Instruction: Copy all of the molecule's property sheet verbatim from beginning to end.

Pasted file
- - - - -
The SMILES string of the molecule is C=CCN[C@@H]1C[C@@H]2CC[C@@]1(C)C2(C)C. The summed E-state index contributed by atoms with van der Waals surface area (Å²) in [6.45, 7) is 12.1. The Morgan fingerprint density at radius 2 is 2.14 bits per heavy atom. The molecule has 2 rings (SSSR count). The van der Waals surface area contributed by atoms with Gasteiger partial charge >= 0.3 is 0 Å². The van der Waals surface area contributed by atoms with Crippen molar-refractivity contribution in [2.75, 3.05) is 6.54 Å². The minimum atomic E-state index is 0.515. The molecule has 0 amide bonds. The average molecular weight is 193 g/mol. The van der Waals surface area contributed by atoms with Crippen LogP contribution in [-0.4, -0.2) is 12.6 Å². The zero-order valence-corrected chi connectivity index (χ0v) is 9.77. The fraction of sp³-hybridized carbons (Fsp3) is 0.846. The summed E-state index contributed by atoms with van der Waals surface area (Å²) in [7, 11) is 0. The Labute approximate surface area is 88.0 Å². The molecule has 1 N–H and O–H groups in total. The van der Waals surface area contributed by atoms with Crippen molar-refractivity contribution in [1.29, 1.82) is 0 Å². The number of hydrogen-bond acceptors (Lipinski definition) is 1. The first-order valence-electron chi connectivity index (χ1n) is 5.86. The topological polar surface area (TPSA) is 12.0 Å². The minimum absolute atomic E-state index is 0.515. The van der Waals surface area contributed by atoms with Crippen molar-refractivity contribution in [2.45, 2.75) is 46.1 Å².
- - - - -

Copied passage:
The SMILES string of the molecule is C=CCN[C@@H]1C[C@@H]2CC[C@@]1(C)C2(C)C. The summed E-state index contributed by atoms with van der Waals surface area (Å²) in [6.45, 7) is 12.1. The Morgan fingerprint density at radius 2 is 2.14 bits per heavy atom. The molecule has 2 rings (SSSR count). The van der Waals surface area contributed by atoms with Gasteiger partial charge >= 0.3 is 0 Å². The van der Waals surface area contributed by atoms with Crippen molar-refractivity contribution in [2.75, 3.05) is 6.54 Å². The minimum atomic E-state index is 0.515. The molecule has 0 amide bonds. The average molecular weight is 193 g/mol. The van der Waals surface area contributed by atoms with Crippen LogP contribution in [-0.4, -0.2) is 12.6 Å². The zero-order valence-corrected chi connectivity index (χ0v) is 9.77. The fraction of sp³-hybridized carbons (Fsp3) is 0.846. The summed E-state index contributed by atoms with van der Waals surface area (Å²) in [7, 11) is 0. The Labute approximate surface area is 88.0 Å². The molecule has 1 N–H and O–H groups in total. The van der Waals surface area contributed by atoms with Crippen molar-refractivity contribution in [1.29, 1.82) is 0 Å². The number of hydrogen-bond acceptors (Lipinski definition) is 1. The first-order valence-electron chi connectivity index (χ1n) is 5.86. The topological polar surface area (TPSA) is 12.0 Å². The minimum absolute atomic E-state index is 0.515. The van der Waals surface area contributed by atoms with Crippen molar-refractivity contribution in [2.45, 2.75) is 46.1 Å².